At this point, Davis is taking the Anibal Sanchez breakout path, showing validity in dominant short-season numbers. After pitching so well in limited action last year, Davis became a prominent breakout candidate touted by both Baseball America and John Sickels. Kudos to them, as Davis has been as impressive as any minor league starter. Control is the only problem that Davis currently has, as his hellacious stuff has produced otherwise great peripheral statistics. A promotion to the Cal League would do Davis well at this point, as he must be shown that at some point, walks will come back to hurt you.
Brandon Erbe, 18, Baltimore Orioles (Low-A), SP
Control is hardly a problem for Erbe, who brought that strength to the table when he was drafted last June. Shortly after being drafted, however, his stuff improved and Erbe has taken off. In fact, I believe that if the draft was re-held today, Erbe would be the first prep pitcher off the board. Erbe rarely hurts himself on the mound, and right now, there hasn't been a minor league hitter that could touch him.
Matt Garza, 22, Minnesota Twins (High-A), SP
After a very lackluster start to his collegiate career, Garza blossomed as a junior, earning a first round selection with a good spring at Fresno State. Garza has been great in the pitcher-friendly Florida State League so far, with no real glitches to speak of. As Glen Perkins found out a year ago, the move from Fort Myers to New Britain is a big one, and it will be hard to judge Garza as a prospect until his promotion. Given a few more sensational starts, and the Twins will have no choice but to challenge Garza in the Eastern League.
Matt Kemp, 21, Los Angeles Dodgers (AA), OF
We wondered what role the hitter-friendly Vero Beach stadium had on Kemp's numbers, and if his poor Spring Training would continue into the season. Kemp has given strong answers to both questions this season, proving himself as a prospect. Kemp is just such an intriguing prospect right now, possessing every tool imaginable. He has shown great power so far this spring, to go with good baserunning, enough patience and his usual good defense. With all the Dodger talent in front of him, Kemp will likely stay in Jacksonville for some time.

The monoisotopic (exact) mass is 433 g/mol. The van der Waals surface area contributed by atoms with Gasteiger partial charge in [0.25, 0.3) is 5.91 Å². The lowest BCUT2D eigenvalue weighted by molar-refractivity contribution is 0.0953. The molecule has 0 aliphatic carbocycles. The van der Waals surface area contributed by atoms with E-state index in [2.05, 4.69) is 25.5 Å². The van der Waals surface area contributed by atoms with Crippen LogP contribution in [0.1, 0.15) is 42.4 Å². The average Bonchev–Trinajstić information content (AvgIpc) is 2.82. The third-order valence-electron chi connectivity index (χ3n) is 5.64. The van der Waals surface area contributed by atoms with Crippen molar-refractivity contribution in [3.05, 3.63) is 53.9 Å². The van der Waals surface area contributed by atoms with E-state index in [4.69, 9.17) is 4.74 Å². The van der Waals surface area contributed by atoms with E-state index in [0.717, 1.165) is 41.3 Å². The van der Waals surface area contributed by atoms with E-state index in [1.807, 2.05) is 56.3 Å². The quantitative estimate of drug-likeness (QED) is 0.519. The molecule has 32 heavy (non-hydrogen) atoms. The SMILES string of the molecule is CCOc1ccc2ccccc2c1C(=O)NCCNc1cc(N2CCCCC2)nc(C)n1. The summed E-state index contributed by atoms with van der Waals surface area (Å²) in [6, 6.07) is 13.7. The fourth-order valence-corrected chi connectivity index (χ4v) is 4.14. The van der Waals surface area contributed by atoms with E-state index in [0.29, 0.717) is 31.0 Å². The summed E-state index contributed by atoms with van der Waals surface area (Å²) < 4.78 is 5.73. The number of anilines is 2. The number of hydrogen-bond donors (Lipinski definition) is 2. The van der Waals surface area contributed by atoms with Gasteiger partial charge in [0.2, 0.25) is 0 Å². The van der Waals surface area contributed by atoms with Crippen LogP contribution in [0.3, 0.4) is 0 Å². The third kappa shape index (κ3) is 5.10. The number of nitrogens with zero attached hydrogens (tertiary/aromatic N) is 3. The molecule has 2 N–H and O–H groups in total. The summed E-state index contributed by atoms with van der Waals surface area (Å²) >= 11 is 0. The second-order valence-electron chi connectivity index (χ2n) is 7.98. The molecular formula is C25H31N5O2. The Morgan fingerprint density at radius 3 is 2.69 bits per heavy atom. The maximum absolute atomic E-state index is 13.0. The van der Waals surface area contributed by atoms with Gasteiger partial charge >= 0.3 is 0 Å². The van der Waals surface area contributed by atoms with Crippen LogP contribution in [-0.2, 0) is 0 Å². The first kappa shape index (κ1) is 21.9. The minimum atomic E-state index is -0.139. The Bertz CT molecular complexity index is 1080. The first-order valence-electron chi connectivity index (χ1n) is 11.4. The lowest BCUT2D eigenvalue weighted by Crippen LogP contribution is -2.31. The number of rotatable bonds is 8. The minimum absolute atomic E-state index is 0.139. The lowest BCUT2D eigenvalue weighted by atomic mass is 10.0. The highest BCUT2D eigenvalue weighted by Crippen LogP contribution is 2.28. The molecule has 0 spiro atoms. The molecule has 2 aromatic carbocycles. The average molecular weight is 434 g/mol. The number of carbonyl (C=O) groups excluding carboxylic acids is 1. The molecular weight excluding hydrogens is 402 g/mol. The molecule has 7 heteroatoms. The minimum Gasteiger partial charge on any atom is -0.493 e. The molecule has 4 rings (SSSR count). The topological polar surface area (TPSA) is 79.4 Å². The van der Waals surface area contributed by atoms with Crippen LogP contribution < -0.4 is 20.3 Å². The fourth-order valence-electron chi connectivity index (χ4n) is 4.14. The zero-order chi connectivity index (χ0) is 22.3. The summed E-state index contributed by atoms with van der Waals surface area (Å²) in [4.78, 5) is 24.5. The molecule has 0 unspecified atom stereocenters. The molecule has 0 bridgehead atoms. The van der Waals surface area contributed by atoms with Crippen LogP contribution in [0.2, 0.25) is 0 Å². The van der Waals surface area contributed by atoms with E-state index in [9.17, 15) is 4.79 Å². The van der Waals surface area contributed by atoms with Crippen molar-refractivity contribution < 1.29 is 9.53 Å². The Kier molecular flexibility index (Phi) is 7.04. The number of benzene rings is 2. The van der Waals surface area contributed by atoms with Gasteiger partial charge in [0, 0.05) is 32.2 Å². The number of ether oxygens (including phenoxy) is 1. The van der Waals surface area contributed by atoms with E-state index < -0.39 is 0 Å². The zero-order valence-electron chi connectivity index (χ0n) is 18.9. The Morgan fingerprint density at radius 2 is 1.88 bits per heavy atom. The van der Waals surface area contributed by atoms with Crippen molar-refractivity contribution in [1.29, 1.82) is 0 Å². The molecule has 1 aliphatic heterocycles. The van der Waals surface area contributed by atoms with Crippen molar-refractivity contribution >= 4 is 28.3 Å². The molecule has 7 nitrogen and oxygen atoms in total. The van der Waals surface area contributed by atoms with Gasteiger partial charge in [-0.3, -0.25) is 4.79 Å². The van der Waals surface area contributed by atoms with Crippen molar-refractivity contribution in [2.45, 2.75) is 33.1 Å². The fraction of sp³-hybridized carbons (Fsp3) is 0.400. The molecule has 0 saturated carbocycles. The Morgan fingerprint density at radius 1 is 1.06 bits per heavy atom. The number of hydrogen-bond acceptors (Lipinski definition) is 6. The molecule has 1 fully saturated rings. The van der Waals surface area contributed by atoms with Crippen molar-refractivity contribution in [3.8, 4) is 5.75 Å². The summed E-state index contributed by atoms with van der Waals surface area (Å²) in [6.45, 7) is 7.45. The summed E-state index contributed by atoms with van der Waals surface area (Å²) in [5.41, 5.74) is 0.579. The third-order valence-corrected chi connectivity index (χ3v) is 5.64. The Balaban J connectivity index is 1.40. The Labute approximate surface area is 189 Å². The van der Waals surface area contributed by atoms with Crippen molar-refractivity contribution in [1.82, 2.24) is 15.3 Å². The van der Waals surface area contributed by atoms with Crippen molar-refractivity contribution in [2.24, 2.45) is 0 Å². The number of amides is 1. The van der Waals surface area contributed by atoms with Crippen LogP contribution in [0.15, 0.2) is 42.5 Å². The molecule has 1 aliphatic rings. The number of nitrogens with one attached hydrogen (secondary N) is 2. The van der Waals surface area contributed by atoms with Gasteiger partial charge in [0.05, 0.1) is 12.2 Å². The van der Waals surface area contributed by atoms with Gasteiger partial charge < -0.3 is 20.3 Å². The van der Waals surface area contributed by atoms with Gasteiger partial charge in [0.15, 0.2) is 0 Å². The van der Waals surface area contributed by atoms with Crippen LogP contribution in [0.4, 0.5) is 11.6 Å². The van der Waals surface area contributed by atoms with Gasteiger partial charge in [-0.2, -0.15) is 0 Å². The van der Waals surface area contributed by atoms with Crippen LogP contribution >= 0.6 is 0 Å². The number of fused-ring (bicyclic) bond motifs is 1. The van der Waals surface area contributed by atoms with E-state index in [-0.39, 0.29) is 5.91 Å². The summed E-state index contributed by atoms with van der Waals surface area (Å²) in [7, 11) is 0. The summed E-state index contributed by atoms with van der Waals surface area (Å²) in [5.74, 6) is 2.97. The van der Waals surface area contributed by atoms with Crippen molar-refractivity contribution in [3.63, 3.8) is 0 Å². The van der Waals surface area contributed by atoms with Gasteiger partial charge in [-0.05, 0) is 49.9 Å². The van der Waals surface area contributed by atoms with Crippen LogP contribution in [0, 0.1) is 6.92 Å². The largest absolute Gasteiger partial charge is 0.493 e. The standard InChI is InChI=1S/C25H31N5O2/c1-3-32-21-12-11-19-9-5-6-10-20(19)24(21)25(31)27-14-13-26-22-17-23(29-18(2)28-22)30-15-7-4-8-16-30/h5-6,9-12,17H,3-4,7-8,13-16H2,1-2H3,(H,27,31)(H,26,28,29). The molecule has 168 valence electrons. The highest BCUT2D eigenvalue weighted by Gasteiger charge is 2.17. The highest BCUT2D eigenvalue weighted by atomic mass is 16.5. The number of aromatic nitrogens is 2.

Radhames Liz, 23, Baltimore Orioles (High-A), SP
When combining Liz' 2005 and current numbers, the Oriole right-hander has 176 strikeouts in 114.1 innings. He has allowed just 78 hits. While I'm not crazy about Liz' age relative to his competition, continued success speaks highly of his stuff. Like Garza, we are probably a few months from being about to properly evaluate Liz, but at this point, it's hard to criticize. Control is really the only number to complain about at this point.
Chuck Lofgren, 20, Cleveland Indians (High-A), SP
One of the final players to make this list, Lofgren is one that I really thought would take off in 2006. Extremely athletic with budding stuff, Lofgren has been solid this season, but his numbers are far less gaudy than other prospects. Chuck should be relatively consistent this whole season, and the Indians would be best to let him spend most of the season in the Carolina League. Lofgren has all the makings of a future stud, but we must remember that he is still relatively raw on the mound at this point.
Fernando Martinez, 17, New York Mets (Low-A), OF
My favorite story of April. Martinez entered the year an afterthought compared to the other young teenage prospects in the South Atlantic League, Elvis Andrus and Jose Tabata. Martinez obviously entered the year with a chip on his shoulder, and has since exploded onto the Met prospect scene. The young phenom has shown good patience, plus speed, and fantastic power potential at this point. The Mets will be very conservative with Martinez' handling, as they should. Once Mike Pelfrey hits the Majors, he's one of the Mets only real prospects.
Cameron Maybin, 19, Detroit Tigers (Low-A), CF
I was surprised last June when Maybin fell as far as he did, believing the North Carolina outfielder was worthy of a top five selection. And while Maybin's overall numbers look good this year, he has really proven to be quite raw in the earlygoing. Maybin's contact skills have proven to be entirely lacking, his average only high thanks to a .400+ BABIP. Furthermore, the majority of Maybin's power has been the result of four triples. His speed and power potential are still very intriguing, but Maybin must show a better propensity for contact as the year goes on.